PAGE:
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Fallacies: Identifying Problems with Reasoning

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Rodrigo Gomez

on 19 July 2016

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Transcript of Fallacies: Identifying Problems with Reasoning

Fallacies: Identifying Problems with Reasoning
Beyond ETHOS, PATHOS, LOGOS
Good reasoning is the foundation of any good argument--or any "sound" rhetorical appeal.

Fallacies: A definition
Fallacies, then, are claims that are manipulative, unfair, or unsound.
A Short List of Common Fallacies
1. Begging the question
2. Either-or arguments
3. Ad Hominem
4. Faulty Causality
5. Bandwagon appeals
6. Slippery Slope arguments
7. Straw Man
8. Hasty Generalization
9. Faulty Analogies
10. Guilt by association
11. Appeals to authority, fear, ignorance, pity, tradition, etc.

Assessing Sound Logic
First, react to the text and decide whether or not you are moved, or persuaded by the text.
Looking for Fallacies
However, some kinds of appeals use "faulty" reasoning, or "unsound" logic. Essentially they demonstrate simple-minded thinking
Despite this, however, Fallacies can be very powerful and persuasive--sometimes even more so than "sound" logic.
Academic writing demands that you avoid fallacies and use "sound" logic, but Marketing takes full advantage of fallacies to act on you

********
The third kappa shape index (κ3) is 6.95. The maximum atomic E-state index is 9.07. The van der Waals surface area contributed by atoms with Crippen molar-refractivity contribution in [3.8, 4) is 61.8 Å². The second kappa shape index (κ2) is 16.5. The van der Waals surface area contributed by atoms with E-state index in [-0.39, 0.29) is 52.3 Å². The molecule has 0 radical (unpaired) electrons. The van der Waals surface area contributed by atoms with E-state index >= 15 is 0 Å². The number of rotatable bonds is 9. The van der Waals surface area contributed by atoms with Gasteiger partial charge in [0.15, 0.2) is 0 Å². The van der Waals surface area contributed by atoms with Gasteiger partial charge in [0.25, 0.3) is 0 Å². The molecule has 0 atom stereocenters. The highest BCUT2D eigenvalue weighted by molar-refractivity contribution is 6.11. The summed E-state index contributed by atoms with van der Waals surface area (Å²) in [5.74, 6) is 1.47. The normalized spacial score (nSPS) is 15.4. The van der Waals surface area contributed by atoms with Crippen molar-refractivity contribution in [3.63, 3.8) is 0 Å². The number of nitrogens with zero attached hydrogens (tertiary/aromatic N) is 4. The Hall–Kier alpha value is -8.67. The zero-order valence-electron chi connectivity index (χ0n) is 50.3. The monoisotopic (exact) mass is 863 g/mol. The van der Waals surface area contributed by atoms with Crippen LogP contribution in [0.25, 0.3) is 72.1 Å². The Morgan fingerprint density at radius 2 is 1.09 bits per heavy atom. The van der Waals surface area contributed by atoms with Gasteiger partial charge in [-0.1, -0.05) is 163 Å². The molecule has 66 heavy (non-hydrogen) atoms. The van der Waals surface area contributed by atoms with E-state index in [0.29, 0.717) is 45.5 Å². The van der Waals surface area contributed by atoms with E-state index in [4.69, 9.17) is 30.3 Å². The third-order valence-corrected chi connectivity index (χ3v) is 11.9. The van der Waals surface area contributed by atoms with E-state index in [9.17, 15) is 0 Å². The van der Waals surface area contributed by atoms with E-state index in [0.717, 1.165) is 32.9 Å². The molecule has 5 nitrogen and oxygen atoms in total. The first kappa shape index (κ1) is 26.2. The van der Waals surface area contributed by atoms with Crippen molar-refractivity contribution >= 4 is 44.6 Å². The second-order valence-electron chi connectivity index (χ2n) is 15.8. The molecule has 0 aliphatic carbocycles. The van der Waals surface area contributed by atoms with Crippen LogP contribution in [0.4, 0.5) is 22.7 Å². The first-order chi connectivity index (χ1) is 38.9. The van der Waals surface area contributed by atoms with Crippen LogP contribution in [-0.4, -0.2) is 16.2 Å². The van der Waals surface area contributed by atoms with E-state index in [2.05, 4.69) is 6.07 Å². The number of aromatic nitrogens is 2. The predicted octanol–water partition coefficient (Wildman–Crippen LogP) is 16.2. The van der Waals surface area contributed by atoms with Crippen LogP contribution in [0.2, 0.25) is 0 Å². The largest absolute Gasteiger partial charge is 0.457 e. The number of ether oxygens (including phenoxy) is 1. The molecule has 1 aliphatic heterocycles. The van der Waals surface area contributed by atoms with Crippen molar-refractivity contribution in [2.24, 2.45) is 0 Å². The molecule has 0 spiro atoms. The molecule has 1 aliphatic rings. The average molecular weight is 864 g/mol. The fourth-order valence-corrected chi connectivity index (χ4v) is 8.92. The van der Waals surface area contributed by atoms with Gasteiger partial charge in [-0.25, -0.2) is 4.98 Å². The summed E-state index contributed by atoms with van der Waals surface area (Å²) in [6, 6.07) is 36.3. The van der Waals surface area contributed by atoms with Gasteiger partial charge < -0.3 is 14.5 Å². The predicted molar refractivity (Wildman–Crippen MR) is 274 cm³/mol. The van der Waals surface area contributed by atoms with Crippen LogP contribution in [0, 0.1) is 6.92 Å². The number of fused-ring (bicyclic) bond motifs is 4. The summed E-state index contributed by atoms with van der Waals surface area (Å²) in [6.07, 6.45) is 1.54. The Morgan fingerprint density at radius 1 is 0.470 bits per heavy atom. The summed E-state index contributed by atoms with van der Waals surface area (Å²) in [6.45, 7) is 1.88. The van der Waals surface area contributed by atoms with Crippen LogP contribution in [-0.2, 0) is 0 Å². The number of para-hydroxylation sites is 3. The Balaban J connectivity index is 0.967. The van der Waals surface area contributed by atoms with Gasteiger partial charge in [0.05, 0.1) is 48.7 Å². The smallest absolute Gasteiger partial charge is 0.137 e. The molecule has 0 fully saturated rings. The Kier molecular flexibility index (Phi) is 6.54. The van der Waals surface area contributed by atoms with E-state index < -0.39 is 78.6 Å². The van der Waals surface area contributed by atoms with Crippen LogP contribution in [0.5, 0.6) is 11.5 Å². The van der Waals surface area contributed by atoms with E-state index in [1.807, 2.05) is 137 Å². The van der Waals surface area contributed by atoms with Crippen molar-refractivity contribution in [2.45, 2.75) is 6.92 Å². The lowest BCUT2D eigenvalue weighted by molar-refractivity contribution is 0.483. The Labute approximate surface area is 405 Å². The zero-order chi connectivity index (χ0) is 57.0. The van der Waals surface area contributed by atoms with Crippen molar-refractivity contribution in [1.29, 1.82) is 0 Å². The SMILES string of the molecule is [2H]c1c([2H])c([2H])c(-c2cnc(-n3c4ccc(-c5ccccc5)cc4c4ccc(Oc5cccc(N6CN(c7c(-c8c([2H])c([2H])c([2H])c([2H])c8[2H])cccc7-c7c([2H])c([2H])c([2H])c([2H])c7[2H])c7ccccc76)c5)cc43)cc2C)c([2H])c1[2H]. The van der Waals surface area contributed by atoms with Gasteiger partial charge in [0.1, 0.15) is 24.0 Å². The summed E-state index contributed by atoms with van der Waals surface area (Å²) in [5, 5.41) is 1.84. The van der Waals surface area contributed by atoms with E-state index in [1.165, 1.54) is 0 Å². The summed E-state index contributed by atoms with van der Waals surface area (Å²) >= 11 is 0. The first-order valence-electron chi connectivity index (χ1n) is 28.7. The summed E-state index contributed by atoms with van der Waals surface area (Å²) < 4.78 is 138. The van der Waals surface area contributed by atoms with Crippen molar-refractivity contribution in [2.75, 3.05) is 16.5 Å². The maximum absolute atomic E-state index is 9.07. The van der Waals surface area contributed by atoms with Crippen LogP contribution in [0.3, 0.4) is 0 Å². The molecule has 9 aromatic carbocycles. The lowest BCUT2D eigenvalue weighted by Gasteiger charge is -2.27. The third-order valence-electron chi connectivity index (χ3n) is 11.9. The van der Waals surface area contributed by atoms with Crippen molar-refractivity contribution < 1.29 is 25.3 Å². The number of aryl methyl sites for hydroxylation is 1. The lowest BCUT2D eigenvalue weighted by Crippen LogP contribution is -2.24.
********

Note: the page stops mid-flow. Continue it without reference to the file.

pg. 369-381
Then, assess whether or not the text contains any "illogical" or "unsound" arguments--specifically, logical errors or manipulative content/information
Do any of the following arguments make such logical errors?
Circular logic that tries to support an argument by restating it's basic premise.
Begging the Question
"We need to reduce the national debt because the government owes too much money"
This circular statement begs the question of whether the debt is actually too large because the information before and after
because
is the same.
Either-Or / False Dilemmas
arguments that mislead the reader to assume there are only two alternatives to a situation where there are more
"I will not allow the U.S to become a defenseless, bankrupt nation--it must remain the military and economic supowerpower of the world."
However, there are many possibilites in between, not just these two perspectives
Ad Hominem
arguments that mislead by attacking "the human," instead of the point he/she is trying to make. Personal attacks
"Of course council member Acevedo doesn't want to build a new high school; she doesn't have any children herself."
However, having no children might not be the reason for Acevedo's opposition. Besides, even if it is, that personal attack still provides no basis or argument for building the new school
Post Hoc, Ergo Proper Hoc
incorrectly assuming that simply because one event followed another, the second event was caused by the first
"Ever since I started having police patrol neighborhoods more frequently, crime rate has dropped significantly"
This assumes the two things are connected. But there might be many other reasons for the crime rate/economy